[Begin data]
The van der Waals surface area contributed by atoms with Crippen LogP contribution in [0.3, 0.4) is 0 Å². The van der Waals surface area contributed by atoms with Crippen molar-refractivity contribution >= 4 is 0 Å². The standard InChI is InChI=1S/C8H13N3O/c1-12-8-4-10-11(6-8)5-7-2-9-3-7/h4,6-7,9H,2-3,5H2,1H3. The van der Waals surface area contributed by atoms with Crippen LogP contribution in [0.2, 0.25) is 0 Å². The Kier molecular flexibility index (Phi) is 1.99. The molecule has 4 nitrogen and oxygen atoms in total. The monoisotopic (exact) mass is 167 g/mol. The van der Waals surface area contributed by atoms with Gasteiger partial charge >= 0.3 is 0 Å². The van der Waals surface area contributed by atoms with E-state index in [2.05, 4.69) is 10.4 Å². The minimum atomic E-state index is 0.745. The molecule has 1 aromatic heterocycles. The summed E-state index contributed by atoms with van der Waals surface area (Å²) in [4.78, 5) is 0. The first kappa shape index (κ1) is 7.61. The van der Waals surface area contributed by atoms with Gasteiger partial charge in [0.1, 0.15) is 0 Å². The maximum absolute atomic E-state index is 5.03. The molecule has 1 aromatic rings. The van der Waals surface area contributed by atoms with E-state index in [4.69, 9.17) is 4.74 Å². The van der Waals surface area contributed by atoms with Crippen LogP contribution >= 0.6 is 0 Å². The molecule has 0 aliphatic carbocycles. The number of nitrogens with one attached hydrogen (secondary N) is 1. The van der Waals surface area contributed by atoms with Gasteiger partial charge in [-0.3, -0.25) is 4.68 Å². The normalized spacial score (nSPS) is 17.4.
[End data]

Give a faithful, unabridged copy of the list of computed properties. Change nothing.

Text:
The van der Waals surface area contributed by atoms with Crippen LogP contribution in [0.3, 0.4) is 0 Å². The van der Waals surface area contributed by atoms with Crippen molar-refractivity contribution >= 4 is 0 Å². The standard InChI is InChI=1S/C8H13N3O/c1-12-8-4-10-11(6-8)5-7-2-9-3-7/h4,6-7,9H,2-3,5H2,1H3. The van der Waals surface area contributed by atoms with Crippen LogP contribution in [0.2, 0.25) is 0 Å². The Kier molecular flexibility index (Phi) is 1.99. The molecule has 4 nitrogen and oxygen atoms in total. The monoisotopic (exact) mass is 167 g/mol. The van der Waals surface area contributed by atoms with Gasteiger partial charge >= 0.3 is 0 Å². The van der Waals surface area contributed by atoms with E-state index in [2.05, 4.69) is 10.4 Å². The minimum atomic E-state index is 0.745. The molecule has 1 aromatic heterocycles. The summed E-state index contributed by atoms with van der Waals surface area (Å²) in [4.78, 5) is 0. The first kappa shape index (κ1) is 7.61. The van der Waals surface area contributed by atoms with Gasteiger partial charge in [0.1, 0.15) is 0 Å². The maximum absolute atomic E-state index is 5.03. The molecule has 1 aromatic rings. The van der Waals surface area contributed by atoms with E-state index in [4.69, 9.17) is 4.74 Å². The van der Waals surface area contributed by atoms with Crippen LogP contribution >= 0.6 is 0 Å². The molecule has 0 aliphatic carbocycles. The number of nitrogens with one attached hydrogen (secondary N) is 1. The van der Waals surface area contributed by atoms with Gasteiger partial charge in [-0.3, -0.25) is 4.68 Å². The normalized spacial score (nSPS) is 17.4.